Emergencies are an element of perception. Far from a private and personal affair, perception is social, structured by a process of “inculcation.” Perception has a material-political infrastructure in the sense that it is underlain by cultural and economic conditions that refract the colonial, White supremacist, and heteropatriarchal inscriptions of “dominant” society into the quotidian understanding of events, crystalizing intentional modes in subjects, bodies, and communities. These infrastructures are dynamic and multifaceted, but their alloyed effect regulates phenomena of emergency always to the advantage of the settler colonial state and capitalist interests. Infrastructures of settler perception obfuscate the ways in which Native communities experience environmental emergencies as cycles of settler colonial violence and ecocide. Emergencies such as global warming are described as “human-caused” rather than directly linked to settler colonialism, capitalism, and White supremacy. Many uncritical deployments of the term “Anthropocene” commit a similar fallacy, implicating people who have had little or nothing to do with the planetary ecological collapse. In a White logic of death, or “necropolitics,” the structures of colonialism, genocide, war, and slavery represent not the beginning of crisis, but rather the end of violence and disorder. This strategy of obfuscation is employed in a variety of contexts and seen explicitly in the context of Indian education systems that form a political project of spiritual and physical domination. In response, a politics of refusal has emerged in Native communities to form incommensurable collective experiences of emergencies, attending to the ways in which emergencies reveal the relationships between us and how these indicate differential and yet interconnected responsibilities and moral duties that implicate some of us more than others and call incommensurable communities forth to action each in their own way.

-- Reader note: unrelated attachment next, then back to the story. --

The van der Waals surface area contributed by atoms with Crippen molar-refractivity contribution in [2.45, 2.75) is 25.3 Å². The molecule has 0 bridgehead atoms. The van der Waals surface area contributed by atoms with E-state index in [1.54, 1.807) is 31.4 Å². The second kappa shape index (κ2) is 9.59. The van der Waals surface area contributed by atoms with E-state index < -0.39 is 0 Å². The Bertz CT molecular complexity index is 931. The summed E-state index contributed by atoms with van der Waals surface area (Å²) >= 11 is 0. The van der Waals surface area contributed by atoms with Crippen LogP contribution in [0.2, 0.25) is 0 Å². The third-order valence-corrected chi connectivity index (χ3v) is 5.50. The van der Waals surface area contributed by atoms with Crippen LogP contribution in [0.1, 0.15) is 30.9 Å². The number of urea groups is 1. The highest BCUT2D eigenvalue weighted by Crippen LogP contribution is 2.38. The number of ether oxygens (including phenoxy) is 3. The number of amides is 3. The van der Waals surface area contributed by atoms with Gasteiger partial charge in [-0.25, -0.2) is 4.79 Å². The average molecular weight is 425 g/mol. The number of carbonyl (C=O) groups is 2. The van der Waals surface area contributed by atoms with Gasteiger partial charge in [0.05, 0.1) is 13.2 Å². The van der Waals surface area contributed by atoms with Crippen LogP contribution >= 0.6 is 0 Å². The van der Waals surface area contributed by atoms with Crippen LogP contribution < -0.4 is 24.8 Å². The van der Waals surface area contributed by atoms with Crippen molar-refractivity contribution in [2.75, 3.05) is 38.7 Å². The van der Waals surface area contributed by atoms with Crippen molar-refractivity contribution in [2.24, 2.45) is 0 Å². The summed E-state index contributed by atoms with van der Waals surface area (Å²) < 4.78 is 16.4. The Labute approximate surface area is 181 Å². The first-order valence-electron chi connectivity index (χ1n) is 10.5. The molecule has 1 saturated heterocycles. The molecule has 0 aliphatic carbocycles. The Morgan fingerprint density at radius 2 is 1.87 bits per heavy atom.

- settler colonialism